Cab service goes extra mile for NYC’s vets

Former marine Fredy Tello, of Woodhaven, was stunned when he saw that veterans would wait up to four hours on trips to and from the Veterans Affairs Hospital in New York City — and decided to launch his own car service in lower Manhattan.

The passengers, who use wheelchairs, would rely on private companies that use federal contracts to pick up veterans. Others relied on the MTA’s Access-a-Ride service.

“Sometimes they give up on going to their appointments, because it takes so long for transport to get them,” said Tello, 45. “I think we are doing a disservice to our veterans, and they deserve better.”

Tello served in the military for 22 years, after retiring from the Marines in 2011. When he came back, he became fascinated with the transportation industry when he started driving for Uber — as well as seeing the miserable conditions veterans in wheelchairs faced.

The Taxi and Limousine Commission said at least 150 drivers who have identified as veterans have applied this year citywide to work as cabbies — from taxis to black and livery cars. Almost 115 were approved between February and September 2015.

“It’s always great to see these success stories emerge from our regulated businesses, but knowing that this company was built from scratch by someone who served our country with honor takes it to another level altogether,” said TLC Commissioner Meera Joshi in a statement.

Although Tello doesn’t use a wheelchair, he served in both Iraq wars and suffers from post-traumatic stress disorder. He would use the Veterans Affairs Hospital on 23rd Street for mental health treatment, as well as basic healthcare.

Telo started the car service, called SempeRide, in 2014. The name comes from phrase “semper fidelis,” which is the motto of the Marines, and means always faithful.

He drew on his experiences working for Lyft and Uber, and tries to pass that onto his drivers.”We’ve loved seeing the important work that Fredy has done for the veteran community in New York. Thousands of veterans turn to ridesharing services like Lyft for flexible income and the opportunity to connect with their community, and Fredy’s efforts help make the transition that much easier for them,” said Lyft spokeswoman Paige Thelen.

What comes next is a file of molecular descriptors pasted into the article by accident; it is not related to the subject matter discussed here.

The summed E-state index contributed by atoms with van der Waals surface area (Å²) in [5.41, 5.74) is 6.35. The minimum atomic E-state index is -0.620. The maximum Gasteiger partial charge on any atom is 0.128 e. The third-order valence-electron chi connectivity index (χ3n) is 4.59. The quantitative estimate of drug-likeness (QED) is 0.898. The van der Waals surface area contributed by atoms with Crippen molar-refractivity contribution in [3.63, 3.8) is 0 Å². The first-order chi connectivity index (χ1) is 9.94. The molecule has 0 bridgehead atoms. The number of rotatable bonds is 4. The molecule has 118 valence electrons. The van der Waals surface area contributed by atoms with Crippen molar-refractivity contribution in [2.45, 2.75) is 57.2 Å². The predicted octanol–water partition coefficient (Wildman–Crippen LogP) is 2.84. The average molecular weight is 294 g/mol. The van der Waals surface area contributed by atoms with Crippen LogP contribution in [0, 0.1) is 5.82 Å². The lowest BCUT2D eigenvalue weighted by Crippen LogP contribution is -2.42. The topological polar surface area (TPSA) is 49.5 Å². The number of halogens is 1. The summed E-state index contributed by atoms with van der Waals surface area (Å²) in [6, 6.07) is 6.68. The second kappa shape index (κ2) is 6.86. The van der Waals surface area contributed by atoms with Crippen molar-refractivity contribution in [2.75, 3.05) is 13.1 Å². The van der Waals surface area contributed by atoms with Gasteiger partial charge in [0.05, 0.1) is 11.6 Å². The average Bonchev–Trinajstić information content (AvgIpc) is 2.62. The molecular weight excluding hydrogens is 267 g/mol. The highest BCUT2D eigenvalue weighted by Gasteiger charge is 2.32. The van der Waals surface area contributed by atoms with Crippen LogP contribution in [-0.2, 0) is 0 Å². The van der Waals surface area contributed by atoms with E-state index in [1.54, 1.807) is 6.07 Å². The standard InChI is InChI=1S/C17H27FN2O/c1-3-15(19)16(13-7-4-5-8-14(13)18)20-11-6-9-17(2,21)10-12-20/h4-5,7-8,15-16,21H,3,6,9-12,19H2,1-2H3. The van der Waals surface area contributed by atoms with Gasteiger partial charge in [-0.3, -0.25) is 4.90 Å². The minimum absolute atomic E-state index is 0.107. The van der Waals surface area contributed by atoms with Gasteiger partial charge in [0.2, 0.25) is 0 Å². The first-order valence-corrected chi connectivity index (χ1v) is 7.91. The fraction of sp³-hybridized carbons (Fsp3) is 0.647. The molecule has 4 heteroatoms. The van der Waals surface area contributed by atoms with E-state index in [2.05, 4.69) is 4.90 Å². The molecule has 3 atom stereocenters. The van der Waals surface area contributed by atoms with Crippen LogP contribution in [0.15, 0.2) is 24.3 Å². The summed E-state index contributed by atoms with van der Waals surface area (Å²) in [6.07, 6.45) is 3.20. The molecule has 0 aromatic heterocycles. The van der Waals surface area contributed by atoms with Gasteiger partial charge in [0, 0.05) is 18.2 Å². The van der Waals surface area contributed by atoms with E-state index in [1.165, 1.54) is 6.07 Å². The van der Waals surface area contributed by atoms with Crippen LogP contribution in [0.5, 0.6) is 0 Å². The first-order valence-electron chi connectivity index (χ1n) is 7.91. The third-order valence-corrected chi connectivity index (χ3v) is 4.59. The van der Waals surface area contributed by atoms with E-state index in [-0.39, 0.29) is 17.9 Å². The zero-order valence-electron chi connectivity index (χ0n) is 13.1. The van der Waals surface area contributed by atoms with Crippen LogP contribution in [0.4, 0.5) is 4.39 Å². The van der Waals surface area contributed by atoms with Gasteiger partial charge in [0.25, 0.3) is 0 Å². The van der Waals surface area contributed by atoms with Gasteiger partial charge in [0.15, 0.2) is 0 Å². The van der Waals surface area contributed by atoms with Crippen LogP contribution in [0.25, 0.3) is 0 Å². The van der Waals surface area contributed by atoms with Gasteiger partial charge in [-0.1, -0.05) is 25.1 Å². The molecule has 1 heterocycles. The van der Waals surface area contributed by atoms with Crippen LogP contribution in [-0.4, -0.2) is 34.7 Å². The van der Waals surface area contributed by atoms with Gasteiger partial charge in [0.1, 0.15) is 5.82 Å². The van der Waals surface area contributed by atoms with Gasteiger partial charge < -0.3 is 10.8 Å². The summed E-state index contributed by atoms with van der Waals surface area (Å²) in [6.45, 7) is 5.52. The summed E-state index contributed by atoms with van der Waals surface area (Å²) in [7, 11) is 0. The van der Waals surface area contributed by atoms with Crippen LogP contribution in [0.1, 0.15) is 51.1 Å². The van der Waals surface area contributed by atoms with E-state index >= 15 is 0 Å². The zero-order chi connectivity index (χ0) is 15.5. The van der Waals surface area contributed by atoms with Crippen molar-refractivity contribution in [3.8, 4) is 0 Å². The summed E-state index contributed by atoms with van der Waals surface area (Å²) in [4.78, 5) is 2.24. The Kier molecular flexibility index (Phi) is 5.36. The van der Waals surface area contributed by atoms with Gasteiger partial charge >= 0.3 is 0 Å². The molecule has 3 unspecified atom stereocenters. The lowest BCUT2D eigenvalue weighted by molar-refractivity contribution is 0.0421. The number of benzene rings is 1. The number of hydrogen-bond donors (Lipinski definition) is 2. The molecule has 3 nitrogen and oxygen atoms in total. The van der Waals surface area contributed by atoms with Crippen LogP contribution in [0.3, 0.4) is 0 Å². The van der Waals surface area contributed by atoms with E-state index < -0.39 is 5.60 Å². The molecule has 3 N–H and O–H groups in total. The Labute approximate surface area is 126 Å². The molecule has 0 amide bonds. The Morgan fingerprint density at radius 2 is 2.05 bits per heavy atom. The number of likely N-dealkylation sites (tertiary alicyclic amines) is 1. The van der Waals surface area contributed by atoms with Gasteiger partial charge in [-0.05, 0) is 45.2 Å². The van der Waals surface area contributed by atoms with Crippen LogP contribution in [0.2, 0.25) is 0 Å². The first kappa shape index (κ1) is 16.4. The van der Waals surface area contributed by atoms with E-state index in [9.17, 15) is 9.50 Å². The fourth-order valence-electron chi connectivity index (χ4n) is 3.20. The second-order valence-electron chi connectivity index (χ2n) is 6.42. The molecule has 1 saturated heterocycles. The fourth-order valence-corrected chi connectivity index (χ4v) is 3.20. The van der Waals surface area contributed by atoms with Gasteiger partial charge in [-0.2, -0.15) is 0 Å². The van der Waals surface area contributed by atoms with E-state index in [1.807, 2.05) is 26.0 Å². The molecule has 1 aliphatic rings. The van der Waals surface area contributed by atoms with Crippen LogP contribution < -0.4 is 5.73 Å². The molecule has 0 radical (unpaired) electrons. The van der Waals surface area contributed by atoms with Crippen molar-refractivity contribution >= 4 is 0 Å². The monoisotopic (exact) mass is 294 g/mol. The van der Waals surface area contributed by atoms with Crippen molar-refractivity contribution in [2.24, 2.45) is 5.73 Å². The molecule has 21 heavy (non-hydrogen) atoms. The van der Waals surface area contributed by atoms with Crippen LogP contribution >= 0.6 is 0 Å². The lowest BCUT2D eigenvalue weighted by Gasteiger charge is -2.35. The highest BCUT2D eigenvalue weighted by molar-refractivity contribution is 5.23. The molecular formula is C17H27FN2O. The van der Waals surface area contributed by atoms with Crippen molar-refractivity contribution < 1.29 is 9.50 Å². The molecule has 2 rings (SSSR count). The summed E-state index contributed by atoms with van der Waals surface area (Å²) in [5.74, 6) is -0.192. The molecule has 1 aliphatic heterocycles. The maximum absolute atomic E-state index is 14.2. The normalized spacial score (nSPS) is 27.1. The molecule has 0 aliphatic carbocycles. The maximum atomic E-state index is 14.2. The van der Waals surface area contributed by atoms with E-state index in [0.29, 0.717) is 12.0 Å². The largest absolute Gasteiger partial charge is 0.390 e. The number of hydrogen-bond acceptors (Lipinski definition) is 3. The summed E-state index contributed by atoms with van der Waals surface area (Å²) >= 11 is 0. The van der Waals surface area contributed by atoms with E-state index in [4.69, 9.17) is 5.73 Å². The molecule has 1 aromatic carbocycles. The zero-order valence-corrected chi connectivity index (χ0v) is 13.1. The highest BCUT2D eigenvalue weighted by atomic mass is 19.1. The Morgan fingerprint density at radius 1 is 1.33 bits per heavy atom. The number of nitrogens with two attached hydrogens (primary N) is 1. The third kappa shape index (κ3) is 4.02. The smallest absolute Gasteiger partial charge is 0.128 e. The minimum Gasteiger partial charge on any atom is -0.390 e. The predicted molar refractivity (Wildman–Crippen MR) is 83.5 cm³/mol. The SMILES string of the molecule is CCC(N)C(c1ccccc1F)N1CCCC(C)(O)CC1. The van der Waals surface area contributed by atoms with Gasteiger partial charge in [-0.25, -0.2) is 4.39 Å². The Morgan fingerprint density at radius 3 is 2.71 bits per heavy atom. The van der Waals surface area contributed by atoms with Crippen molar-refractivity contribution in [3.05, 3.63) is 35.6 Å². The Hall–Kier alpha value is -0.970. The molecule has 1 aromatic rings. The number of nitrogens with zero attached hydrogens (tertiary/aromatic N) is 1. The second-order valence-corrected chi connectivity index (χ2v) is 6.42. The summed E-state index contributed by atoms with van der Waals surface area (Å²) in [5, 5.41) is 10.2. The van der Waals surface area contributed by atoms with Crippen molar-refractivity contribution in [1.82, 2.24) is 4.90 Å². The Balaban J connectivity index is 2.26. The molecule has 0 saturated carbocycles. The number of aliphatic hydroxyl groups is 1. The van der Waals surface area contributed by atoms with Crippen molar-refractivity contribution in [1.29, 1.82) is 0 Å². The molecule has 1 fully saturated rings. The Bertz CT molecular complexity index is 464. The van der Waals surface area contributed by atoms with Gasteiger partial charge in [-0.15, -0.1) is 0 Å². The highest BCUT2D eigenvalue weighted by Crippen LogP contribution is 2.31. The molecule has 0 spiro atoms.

Telo became one of Uber’s top-rated drivers when he worked for the app. He always offered free WiFi and water, and tried to keep a well-maintained car.

“My secret is I treat every customer the same way,” Telo said. “I think that’s a recipe for success. I’m a stickler about service.”

His car service now has 12 in its fleet, including a wheelchair-accessible van. Their trips range from bringing veterans to appointments; picking up other disabled passengers that need the van; and more typical corporate black car reservations. Telo says their customers even include actor Steve Buscemi and actress Maggie Q.

“I differentiate my services from other bases [because] I don’t charge the customer for every little thing, like wait times,” he said. “We monitor the flights so we know exactly when it’s landing. If it’s delayed, we’ll wait. We don’t charge extra time, gas surcharges, rush-hour surcharges. Once I quote a price, I offer very transparent services.”

Veterans that drive for him include Rudolph Altema, 37, who served in the Navy and Air Force. He was deployed to Iraq when he was in the Air Force Reserve.

Altema, who lives in St. Alban’s, said he connected with Telo through the Iraq and Afghanistan Veterans of America organization. He likes the flexibility of the work, which lets him set his hours.

“I wanted a change, I wanted to be a civilian again,” he said. “There’s no schedule, there’s no pressure, there’s no boss breathing down your neck.”

Telo has been working with Lyft and Uber to see if there is a way his base can partner with them to provide more efficient rides with veterans. He hasn’t been able yet to get a federal contract to provide service at Veterans Affairs Hospitals, though he takes passengers there privately.

Thomas Rovitti, 72, of Astoria, uses his service to go to the hospital. He was a solider in the Vietnam War, and doesn’t want to miss an appointment because a driver is hours late.

‘”It’s dependable,” he said. When you don’t get there on time, you have to wait a month to be rescheduled.”

He said he can relate to other veterans because he faced chemical exposure during the wars, and suffered trauma that affected his mental health. “Being a wounded warrior doesn’t mean it’s visible to anyone,” he said. “It’s really important to help others, veteran to veteran.”